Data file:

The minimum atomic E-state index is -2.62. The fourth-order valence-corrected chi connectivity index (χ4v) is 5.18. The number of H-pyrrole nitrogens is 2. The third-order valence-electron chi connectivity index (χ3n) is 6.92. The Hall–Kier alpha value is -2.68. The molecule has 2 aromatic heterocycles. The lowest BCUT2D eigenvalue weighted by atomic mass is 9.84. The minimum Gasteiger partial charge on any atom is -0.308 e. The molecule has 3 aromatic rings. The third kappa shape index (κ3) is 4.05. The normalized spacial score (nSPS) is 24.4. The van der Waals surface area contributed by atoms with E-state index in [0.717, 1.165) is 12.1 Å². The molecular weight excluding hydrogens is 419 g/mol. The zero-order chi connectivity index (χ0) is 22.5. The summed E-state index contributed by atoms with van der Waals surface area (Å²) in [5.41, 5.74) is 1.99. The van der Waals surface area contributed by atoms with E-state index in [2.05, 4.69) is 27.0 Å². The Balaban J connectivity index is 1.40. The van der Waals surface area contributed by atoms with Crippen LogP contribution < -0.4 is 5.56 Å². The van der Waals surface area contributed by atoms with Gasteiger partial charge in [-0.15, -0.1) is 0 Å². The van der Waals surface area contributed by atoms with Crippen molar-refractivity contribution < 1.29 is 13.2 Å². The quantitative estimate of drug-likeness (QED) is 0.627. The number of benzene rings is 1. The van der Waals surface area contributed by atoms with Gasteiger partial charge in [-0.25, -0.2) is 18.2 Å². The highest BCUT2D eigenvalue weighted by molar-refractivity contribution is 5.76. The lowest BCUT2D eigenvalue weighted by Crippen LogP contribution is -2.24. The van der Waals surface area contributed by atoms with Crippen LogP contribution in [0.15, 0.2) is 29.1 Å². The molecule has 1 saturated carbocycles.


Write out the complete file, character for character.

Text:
The minimum atomic E-state index is -2.62. The fourth-order valence-corrected chi connectivity index (χ4v) is 5.18. The number of H-pyrrole nitrogens is 2. The third-order valence-electron chi connectivity index (χ3n) is 6.92. The Hall–Kier alpha value is -2.68. The molecule has 2 aromatic heterocycles. The lowest BCUT2D eigenvalue weighted by atomic mass is 9.84. The minimum Gasteiger partial charge on any atom is -0.308 e. The molecule has 3 aromatic rings. The third kappa shape index (κ3) is 4.05. The normalized spacial score (nSPS) is 24.4. The van der Waals surface area contributed by atoms with E-state index in [0.717, 1.165) is 12.1 Å². The molecular weight excluding hydrogens is 419 g/mol. The zero-order chi connectivity index (χ0) is 22.5. The summed E-state index contributed by atoms with van der Waals surface area (Å²) in [5.41, 5.74) is 1.99. The van der Waals surface area contributed by atoms with E-state index in [2.05, 4.69) is 27.0 Å². The Balaban J connectivity index is 1.40. The van der Waals surface area contributed by atoms with Crippen LogP contribution < -0.4 is 5.56 Å². The van der Waals surface area contributed by atoms with Gasteiger partial charge in [-0.15, -0.1) is 0 Å². The van der Waals surface area contributed by atoms with Crippen molar-refractivity contribution < 1.29 is 13.2 Å². The quantitative estimate of drug-likeness (QED) is 0.627. The number of benzene rings is 1. The van der Waals surface area contributed by atoms with Gasteiger partial charge in [-0.25, -0.2) is 18.2 Å². The highest BCUT2D eigenvalue weighted by molar-refractivity contribution is 5.76. The lowest BCUT2D eigenvalue weighted by Crippen LogP contribution is -2.24. The van der Waals surface area contributed by atoms with Crippen LogP contribution in [0.15, 0.2) is 29.1 Å². The molecule has 1 saturated carbocycles.